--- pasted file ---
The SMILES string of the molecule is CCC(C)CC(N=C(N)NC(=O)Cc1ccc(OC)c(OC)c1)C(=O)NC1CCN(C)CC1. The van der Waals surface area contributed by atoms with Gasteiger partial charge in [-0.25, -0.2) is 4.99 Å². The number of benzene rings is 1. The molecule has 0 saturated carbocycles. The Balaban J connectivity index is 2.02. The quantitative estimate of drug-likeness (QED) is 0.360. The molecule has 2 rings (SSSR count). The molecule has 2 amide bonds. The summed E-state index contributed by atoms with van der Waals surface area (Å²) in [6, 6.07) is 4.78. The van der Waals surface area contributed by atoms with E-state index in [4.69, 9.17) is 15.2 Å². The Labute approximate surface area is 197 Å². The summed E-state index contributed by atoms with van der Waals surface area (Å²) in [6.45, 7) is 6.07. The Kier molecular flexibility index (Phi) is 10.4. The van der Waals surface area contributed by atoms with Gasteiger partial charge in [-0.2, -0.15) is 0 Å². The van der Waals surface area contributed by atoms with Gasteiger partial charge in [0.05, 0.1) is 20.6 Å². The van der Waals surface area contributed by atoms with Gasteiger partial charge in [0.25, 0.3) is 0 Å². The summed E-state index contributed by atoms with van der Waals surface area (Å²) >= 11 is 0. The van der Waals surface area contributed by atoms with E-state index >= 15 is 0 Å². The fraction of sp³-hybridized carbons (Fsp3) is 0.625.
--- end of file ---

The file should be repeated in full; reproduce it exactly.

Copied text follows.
The SMILES string of the molecule is CCC(C)CC(N=C(N)NC(=O)Cc1ccc(OC)c(OC)c1)C(=O)NC1CCN(C)CC1. The van der Waals surface area contributed by atoms with Gasteiger partial charge in [-0.25, -0.2) is 4.99 Å². The number of benzene rings is 1. The molecule has 0 saturated carbocycles. The Balaban J connectivity index is 2.02. The quantitative estimate of drug-likeness (QED) is 0.360. The molecule has 2 rings (SSSR count). The molecule has 2 amide bonds. The summed E-state index contributed by atoms with van der Waals surface area (Å²) in [6, 6.07) is 4.78. The van der Waals surface area contributed by atoms with E-state index in [4.69, 9.17) is 15.2 Å². The Labute approximate surface area is 197 Å². The summed E-state index contributed by atoms with van der Waals surface area (Å²) in [6.45, 7) is 6.07. The Kier molecular flexibility index (Phi) is 10.4. The van der Waals surface area contributed by atoms with Gasteiger partial charge in [-0.2, -0.15) is 0 Å². The van der Waals surface area contributed by atoms with Gasteiger partial charge in [0.05, 0.1) is 20.6 Å². The van der Waals surface area contributed by atoms with Gasteiger partial charge in [0.25, 0.3) is 0 Å². The summed E-state index contributed by atoms with van der Waals surface area (Å²) >= 11 is 0. The van der Waals surface area contributed by atoms with E-state index >= 15 is 0 Å². The fraction of sp³-hybridized carbons (Fsp3) is 0.625.